City and Museum of the American Railroad Inch Closer to Derailing That Lawsuit

MAR_Depot_at_Night_Jan_23_2011.jpg
Via.
The boy and I swung by Fair Park Sunday, and on our way out we drove past the Museum of the American Railroad. Which reminded me: The museum and the city of Dallas, which sued to get those trains chugga-chugga'd to Frisco back in January 2010, were set to go to trial ... let's see ... why, at the end of June, matter of fact. But it was my understanding that the May 31 groundbreaking in Frisco, first announced mid-May, had pushed back the litigation just a bit. And, sure enough: When I went to look at the case file earlier today, Judge Martin Hoffman has prepared a notice of intent to dismiss.

Come September 12, all things go according to plan, this case will just disappear. How the heck did that happen?

"Well," says museum attorney William Brotherton, "we had another mediation, the attorneys put together a proposed settlement agreement, the board of trustees for the museum approved it, and we're just waiting for the city council to approve it."

That's the Dallas City Council, which is on summer break and won't meet again till August, at which point city attorneys will more than likely take the council behind closed doors to spell out the settlement agreement. Till then, Brotherton says, he can't say anything about what's contained therein, except to say settling the suit "just made sense for both parties. It's a fair deal to both sides."

I asked: So, when's the moving date to Frisco?

Brotherton says, sorry, he can't say yet.

"It's in the settlement agreement," he explains. "But until that's all made good, we'll just have to keep it confidential for now."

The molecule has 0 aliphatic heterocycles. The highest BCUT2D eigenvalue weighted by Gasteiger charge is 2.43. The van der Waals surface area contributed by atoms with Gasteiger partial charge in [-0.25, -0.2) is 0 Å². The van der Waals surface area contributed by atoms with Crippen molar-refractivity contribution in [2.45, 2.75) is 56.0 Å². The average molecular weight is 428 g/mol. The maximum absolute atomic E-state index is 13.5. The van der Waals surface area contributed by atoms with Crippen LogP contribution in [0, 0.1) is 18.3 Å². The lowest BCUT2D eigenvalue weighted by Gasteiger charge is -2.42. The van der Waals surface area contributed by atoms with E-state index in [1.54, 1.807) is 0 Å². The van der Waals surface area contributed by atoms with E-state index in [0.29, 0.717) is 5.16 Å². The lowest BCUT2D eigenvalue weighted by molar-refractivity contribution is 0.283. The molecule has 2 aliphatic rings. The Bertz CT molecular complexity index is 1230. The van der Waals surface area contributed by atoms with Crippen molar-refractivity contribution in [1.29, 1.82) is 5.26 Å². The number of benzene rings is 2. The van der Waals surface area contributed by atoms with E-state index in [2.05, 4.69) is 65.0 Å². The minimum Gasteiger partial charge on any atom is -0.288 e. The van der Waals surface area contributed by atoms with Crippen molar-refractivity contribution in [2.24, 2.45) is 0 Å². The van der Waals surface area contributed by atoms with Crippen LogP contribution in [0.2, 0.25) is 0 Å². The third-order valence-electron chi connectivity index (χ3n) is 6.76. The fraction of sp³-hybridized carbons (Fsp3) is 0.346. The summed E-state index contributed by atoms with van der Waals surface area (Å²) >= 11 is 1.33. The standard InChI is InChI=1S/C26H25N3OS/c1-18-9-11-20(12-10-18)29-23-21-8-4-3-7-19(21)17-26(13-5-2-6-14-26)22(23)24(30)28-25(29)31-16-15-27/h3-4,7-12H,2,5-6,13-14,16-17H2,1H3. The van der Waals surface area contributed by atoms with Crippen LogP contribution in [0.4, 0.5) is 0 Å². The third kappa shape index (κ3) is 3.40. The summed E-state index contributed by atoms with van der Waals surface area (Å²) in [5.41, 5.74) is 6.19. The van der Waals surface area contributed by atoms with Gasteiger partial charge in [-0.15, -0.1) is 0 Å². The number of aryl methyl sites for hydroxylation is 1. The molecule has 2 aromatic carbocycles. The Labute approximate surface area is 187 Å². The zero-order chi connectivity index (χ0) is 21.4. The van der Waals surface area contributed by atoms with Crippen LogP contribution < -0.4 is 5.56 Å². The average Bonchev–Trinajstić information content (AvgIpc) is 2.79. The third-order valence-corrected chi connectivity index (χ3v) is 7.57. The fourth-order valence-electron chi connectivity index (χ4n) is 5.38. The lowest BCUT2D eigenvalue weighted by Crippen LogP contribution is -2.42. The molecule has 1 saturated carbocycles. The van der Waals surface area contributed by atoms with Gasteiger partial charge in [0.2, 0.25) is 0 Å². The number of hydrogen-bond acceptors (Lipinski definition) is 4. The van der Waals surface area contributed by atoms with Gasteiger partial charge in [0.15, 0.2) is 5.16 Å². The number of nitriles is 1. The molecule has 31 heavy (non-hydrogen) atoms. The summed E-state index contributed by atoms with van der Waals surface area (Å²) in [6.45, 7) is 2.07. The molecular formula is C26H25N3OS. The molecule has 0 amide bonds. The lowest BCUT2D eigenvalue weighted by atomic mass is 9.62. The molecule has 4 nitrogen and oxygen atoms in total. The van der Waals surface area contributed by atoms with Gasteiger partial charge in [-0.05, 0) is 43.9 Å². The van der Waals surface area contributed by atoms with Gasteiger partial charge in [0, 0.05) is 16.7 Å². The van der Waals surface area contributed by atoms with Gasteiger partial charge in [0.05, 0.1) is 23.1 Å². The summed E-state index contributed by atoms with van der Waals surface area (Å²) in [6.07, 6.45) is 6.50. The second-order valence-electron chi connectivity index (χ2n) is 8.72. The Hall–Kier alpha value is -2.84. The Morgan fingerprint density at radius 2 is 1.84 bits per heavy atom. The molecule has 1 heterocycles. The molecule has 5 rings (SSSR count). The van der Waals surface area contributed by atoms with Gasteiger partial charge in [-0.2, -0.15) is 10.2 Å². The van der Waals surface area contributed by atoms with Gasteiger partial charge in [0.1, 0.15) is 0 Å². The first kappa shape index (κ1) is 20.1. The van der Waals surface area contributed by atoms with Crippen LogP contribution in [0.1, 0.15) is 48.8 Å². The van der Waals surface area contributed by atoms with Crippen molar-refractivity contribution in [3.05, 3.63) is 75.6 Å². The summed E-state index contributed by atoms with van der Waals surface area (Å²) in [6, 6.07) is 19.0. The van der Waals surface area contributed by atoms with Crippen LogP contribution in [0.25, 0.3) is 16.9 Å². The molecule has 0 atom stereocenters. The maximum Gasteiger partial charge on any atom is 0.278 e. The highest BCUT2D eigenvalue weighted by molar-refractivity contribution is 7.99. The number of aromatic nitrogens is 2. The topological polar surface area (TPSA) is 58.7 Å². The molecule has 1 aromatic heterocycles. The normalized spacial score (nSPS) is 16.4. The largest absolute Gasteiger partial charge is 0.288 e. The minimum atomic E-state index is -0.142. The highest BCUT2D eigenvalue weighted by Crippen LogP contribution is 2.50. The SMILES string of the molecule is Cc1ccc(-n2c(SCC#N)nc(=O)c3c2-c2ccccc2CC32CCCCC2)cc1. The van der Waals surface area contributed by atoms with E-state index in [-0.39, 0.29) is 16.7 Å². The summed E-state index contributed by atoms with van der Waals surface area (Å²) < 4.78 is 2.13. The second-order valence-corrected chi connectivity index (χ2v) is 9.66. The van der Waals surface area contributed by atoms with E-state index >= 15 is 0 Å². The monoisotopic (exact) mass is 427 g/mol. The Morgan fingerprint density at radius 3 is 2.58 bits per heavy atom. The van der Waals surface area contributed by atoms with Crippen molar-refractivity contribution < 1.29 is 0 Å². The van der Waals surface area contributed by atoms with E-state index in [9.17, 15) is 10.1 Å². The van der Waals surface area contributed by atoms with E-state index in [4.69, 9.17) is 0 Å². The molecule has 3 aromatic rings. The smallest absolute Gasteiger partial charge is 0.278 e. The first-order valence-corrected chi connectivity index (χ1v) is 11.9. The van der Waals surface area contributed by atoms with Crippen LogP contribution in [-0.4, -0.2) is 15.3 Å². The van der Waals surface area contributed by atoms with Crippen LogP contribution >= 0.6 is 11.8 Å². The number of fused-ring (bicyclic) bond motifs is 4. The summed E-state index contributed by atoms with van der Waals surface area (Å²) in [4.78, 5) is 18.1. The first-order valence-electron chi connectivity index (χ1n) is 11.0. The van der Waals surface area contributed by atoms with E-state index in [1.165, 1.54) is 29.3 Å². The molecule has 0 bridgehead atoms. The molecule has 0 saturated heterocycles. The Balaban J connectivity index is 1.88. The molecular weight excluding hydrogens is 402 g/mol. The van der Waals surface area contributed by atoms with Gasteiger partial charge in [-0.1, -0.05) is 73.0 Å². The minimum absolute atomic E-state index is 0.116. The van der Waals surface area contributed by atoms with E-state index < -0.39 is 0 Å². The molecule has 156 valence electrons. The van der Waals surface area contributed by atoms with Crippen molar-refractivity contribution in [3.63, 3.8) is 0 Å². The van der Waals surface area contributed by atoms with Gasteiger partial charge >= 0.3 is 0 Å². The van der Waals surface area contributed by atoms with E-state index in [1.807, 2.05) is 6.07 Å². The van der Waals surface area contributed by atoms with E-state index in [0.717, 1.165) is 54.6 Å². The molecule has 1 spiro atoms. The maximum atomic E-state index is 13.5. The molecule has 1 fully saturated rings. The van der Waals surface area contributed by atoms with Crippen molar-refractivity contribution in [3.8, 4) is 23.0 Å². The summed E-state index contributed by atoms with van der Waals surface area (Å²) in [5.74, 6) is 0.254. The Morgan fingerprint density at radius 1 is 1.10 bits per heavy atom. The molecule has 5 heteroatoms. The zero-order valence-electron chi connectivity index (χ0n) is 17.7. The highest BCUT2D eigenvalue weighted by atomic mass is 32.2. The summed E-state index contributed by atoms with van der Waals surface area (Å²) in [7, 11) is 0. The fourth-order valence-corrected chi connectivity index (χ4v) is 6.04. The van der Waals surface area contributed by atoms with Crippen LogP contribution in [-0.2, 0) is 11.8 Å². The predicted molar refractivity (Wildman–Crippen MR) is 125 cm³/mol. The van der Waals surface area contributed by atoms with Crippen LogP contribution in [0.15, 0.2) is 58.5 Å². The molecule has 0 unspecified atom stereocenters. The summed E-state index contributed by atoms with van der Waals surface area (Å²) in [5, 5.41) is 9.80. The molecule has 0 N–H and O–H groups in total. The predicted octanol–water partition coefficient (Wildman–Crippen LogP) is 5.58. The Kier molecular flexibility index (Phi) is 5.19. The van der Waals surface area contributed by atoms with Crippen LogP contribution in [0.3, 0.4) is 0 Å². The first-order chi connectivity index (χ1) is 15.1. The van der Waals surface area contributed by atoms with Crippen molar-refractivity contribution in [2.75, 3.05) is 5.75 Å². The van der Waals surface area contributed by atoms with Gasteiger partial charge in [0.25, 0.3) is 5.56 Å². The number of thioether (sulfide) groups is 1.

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8 comments
Mistarobato
Mistarobato

The museum has spoken with forked tongue so many times I've lost count. So let's look at the facts. They did a minimal amount of dirt work at Frisco back in May, nothing sense. They said that if the trains were not gone by August 1st, the city could have them. And they said last year that they would be kicking off a major public fund raising campaign, which I have yet to hear one word.

The city needs to seize the trains and the land and give LaPrelle the boot. Enough is enough.

dallasmay
dallasmay

Whatever happened to "If we're not out by next August, Dallas can just keep the trains!"

Jim Bob Guthrie
Jim Bob Guthrie

I think the museum is pretty cool.  But I had never heard of it until the lawsuit!   It is going to cost a fortune to move those trains to Frisco.   I don't see how a defunct company could afford to do that, if they can't pay the rent to Fair Park.

Nose2Much
Nose2Much

The City kept saying they were just going to keep the trains if the Museum was not out by a certain date.  The Museum never agreed nor even said Dallas could have the trains in jest.

Nose2Much
Nose2Much

Jim Bob, going back to 1947 there was never any rent charged to the Museum of the American Railroad.  This is consistent with how all of the other museums at Fair Park are treated.  The Museum told the City that they could not afford the outrageous and egregious bond being asked to secure move out by a date that the Museum told the City they could not meet.  The Museum has never been defunct but the money dedicated to the move had been insufficient until a recent fundraising effort and some special financing fell together.  Enjoy the trains and experience the expanded site in Frisco when the move is complete.

dallasmay
dallasmay

No, actually that was a quote from the Museum's CEO last year.

dallasmay
dallasmay

http://blogs.dallasobserver.co...

"The museum had hoped to maintain "status quo" till this is sorted out. And it offered several times during today's hearing to sign a contract that has August 1, 2011, as a "drop-dead date" for its leaving Fair Park. If it's not gone after that, said Brotherton, the city was more than welcome to seize the 37 trains at the museum and sell them on eBay."

Nose2Much
Nose2Much

No, the Museum's CEO said the City wanted to keep the trains if the Museum did not meet an unrealistic move out date.  The Museum never considered or would have agreed to the City keeping something they wanted to sell for scrap.  This collection is recognized as one of the nine best railroad collections in the US.

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